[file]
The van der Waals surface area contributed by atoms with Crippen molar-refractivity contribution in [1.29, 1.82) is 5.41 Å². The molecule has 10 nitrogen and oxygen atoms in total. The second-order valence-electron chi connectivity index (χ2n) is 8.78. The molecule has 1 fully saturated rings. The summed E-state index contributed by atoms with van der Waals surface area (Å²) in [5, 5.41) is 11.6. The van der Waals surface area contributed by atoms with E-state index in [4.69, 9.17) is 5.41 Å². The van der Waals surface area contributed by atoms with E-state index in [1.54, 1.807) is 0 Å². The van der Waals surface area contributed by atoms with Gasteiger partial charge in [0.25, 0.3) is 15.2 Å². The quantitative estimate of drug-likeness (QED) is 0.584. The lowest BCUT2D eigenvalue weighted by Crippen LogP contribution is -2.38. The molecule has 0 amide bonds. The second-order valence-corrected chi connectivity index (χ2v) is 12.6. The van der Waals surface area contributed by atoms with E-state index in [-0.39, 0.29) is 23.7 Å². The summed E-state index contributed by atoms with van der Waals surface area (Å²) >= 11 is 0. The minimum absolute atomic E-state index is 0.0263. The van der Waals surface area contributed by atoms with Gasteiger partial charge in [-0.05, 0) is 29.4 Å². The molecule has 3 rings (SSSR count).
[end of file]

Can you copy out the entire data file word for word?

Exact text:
The van der Waals surface area contributed by atoms with Crippen molar-refractivity contribution in [1.29, 1.82) is 5.41 Å². The molecule has 10 nitrogen and oxygen atoms in total. The second-order valence-electron chi connectivity index (χ2n) is 8.78. The molecule has 1 fully saturated rings. The summed E-state index contributed by atoms with van der Waals surface area (Å²) in [5, 5.41) is 11.6. The van der Waals surface area contributed by atoms with E-state index in [4.69, 9.17) is 5.41 Å². The van der Waals surface area contributed by atoms with E-state index in [1.54, 1.807) is 0 Å². The van der Waals surface area contributed by atoms with Gasteiger partial charge in [0.25, 0.3) is 15.2 Å². The quantitative estimate of drug-likeness (QED) is 0.584. The lowest BCUT2D eigenvalue weighted by Crippen LogP contribution is -2.38. The molecule has 0 amide bonds. The second-order valence-corrected chi connectivity index (χ2v) is 12.6. The van der Waals surface area contributed by atoms with E-state index in [-0.39, 0.29) is 23.7 Å². The summed E-state index contributed by atoms with van der Waals surface area (Å²) >= 11 is 0. The minimum absolute atomic E-state index is 0.0263. The van der Waals surface area contributed by atoms with Gasteiger partial charge in [-0.05, 0) is 29.4 Å². The molecule has 3 rings (SSSR count).